Iranian women protest not being let into World Cup match — as they watched Syrian women allowed into stadium

Iran's Bahar newspaper contrasts Syrian fans inside the stadium with Iranian fans outside (Twitter)

Iranian women protested outside Azadi stadium in Tehran this week after being barred from a World Cup qualifying match between Iran and Syria, as female Iranian MP’s publicly questioned why Iranians were forced outside even as female Syrian fans were allowed in. While Iran’s ban on allowing Iranian women to watch men’s matches is longstanding, women were nonetheless allowed to buy tickets for Tuesday night’s game due to what the Iran government later explained as a “technical glitch.”

“We were hopeful that they would let us in. We queued up for two hours. They said they needed to check if they could let us in, and at times we thought they were going to do so, and we saw Syrian female fans passing through without a problem, and then they said, ‘No, you can’t enter,’” said Shiva Nazar-Ahari, a women’s rights campaigner, said in a phone call with The Guardian.

News of the protests and discussion of the ban dominated national headlines in Iran, marking what is believed to be the first time that national papers had given the issue such prominent coverage. On the front page of the Bahar newspaper, images of Syrian women supporting their country inside the stadium were contrasted with photos of Iranian women protesting outside as the headline questioned why “the host was left outside behind the doors, while the guest went inside.”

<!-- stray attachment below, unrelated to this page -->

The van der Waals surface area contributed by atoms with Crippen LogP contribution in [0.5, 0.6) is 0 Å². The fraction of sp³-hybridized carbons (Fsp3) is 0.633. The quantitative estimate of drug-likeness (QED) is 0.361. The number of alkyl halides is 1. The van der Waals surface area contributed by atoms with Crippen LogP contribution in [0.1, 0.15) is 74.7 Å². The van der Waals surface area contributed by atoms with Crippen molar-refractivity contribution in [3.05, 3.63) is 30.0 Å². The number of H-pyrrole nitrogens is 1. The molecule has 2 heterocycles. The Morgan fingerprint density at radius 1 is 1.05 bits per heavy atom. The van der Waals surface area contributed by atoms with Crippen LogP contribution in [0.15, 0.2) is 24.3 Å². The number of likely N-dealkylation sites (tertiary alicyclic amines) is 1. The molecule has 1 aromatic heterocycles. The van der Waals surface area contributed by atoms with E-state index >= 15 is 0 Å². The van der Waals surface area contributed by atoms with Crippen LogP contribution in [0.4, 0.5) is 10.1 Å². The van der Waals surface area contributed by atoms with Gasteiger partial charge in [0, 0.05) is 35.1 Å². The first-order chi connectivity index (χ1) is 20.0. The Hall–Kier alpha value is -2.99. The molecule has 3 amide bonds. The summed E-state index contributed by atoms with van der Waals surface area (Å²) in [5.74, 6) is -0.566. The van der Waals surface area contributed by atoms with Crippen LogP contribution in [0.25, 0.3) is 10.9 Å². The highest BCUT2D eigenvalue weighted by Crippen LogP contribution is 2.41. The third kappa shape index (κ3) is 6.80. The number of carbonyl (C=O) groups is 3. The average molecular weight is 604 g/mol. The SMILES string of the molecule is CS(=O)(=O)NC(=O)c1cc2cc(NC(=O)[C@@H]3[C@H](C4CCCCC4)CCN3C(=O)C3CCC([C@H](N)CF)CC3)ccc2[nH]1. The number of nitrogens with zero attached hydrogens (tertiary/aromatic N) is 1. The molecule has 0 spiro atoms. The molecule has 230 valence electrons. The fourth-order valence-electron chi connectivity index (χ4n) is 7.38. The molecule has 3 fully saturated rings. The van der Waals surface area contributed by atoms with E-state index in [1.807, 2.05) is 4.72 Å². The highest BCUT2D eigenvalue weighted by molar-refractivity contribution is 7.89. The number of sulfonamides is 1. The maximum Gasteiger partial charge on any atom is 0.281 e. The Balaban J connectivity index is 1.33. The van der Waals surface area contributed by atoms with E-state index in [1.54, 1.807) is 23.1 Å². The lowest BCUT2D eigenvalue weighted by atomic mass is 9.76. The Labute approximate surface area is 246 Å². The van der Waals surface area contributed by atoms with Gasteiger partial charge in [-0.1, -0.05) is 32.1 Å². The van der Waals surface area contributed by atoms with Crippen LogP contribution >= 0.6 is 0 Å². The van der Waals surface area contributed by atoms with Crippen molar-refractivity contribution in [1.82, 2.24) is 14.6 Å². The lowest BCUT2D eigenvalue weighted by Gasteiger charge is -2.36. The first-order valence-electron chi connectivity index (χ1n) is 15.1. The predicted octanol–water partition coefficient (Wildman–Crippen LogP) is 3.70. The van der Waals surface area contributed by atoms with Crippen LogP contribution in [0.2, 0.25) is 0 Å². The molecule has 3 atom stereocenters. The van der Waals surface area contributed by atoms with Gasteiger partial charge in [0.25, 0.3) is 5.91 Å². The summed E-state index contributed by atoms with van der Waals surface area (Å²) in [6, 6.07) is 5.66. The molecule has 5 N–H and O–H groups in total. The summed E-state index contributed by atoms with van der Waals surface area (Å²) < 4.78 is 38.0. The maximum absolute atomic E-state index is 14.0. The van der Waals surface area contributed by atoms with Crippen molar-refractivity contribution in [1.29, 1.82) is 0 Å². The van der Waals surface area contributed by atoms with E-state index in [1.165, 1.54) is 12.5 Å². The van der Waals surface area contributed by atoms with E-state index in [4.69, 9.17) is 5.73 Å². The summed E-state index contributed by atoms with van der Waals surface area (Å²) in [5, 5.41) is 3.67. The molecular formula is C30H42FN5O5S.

On Twitter, Iranian MP Fatemeh Hosseini promised to question the sports minister on ending the “discrimination” against female fans, while MP Nahid Tajedin noted that “discrimination based on your nationality is being added to the gender discrimination already in place.”

At other Iranian soccer games, some women have risked arrest to get around the ban by dressing up as men.

Read the full story at The Guardian.


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